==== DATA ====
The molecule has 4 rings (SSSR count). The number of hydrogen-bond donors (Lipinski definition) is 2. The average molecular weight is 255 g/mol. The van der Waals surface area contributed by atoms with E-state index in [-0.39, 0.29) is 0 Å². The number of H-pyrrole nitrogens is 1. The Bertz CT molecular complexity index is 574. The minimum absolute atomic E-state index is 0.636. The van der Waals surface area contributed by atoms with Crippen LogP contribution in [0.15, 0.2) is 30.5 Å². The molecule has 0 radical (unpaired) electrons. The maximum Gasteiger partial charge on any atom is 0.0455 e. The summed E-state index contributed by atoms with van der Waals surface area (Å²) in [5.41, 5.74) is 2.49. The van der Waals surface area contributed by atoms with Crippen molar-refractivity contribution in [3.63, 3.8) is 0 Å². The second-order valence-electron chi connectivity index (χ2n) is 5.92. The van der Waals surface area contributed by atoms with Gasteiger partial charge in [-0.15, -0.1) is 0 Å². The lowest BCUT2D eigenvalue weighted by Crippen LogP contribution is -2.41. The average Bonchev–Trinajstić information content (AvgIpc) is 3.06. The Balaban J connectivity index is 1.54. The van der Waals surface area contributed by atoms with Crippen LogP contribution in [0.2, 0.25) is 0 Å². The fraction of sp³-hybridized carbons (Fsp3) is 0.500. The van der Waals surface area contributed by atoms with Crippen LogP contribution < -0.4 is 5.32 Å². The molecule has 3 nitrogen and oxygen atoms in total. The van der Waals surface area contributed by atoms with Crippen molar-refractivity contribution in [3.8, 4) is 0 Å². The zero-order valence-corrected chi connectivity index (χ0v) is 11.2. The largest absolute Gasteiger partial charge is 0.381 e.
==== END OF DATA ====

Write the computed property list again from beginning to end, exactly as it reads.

The molecule has 4 rings (SSSR count). The number of hydrogen-bond donors (Lipinski definition) is 2. The average molecular weight is 255 g/mol. The van der Waals surface area contributed by atoms with E-state index in [-0.39, 0.29) is 0 Å². The number of H-pyrrole nitrogens is 1. The Bertz CT molecular complexity index is 574. The minimum absolute atomic E-state index is 0.636. The van der Waals surface area contributed by atoms with Crippen LogP contribution in [0.15, 0.2) is 30.5 Å². The molecule has 0 radical (unpaired) electrons. The maximum Gasteiger partial charge on any atom is 0.0455 e. The summed E-state index contributed by atoms with van der Waals surface area (Å²) in [5.41, 5.74) is 2.49. The van der Waals surface area contributed by atoms with Crippen molar-refractivity contribution in [3.63, 3.8) is 0 Å². The second-order valence-electron chi connectivity index (χ2n) is 5.92. The van der Waals surface area contributed by atoms with Gasteiger partial charge in [-0.15, -0.1) is 0 Å². The lowest BCUT2D eigenvalue weighted by Crippen LogP contribution is -2.41. The average Bonchev–Trinajstić information content (AvgIpc) is 3.06. The Balaban J connectivity index is 1.54. The van der Waals surface area contributed by atoms with Crippen LogP contribution in [0.2, 0.25) is 0 Å². The fraction of sp³-hybridized carbons (Fsp3) is 0.500. The van der Waals surface area contributed by atoms with Crippen LogP contribution < -0.4 is 5.32 Å². The molecule has 3 nitrogen and oxygen atoms in total. The van der Waals surface area contributed by atoms with Crippen molar-refractivity contribution in [3.8, 4) is 0 Å². The zero-order valence-corrected chi connectivity index (χ0v) is 11.2. The largest absolute Gasteiger partial charge is 0.381 e.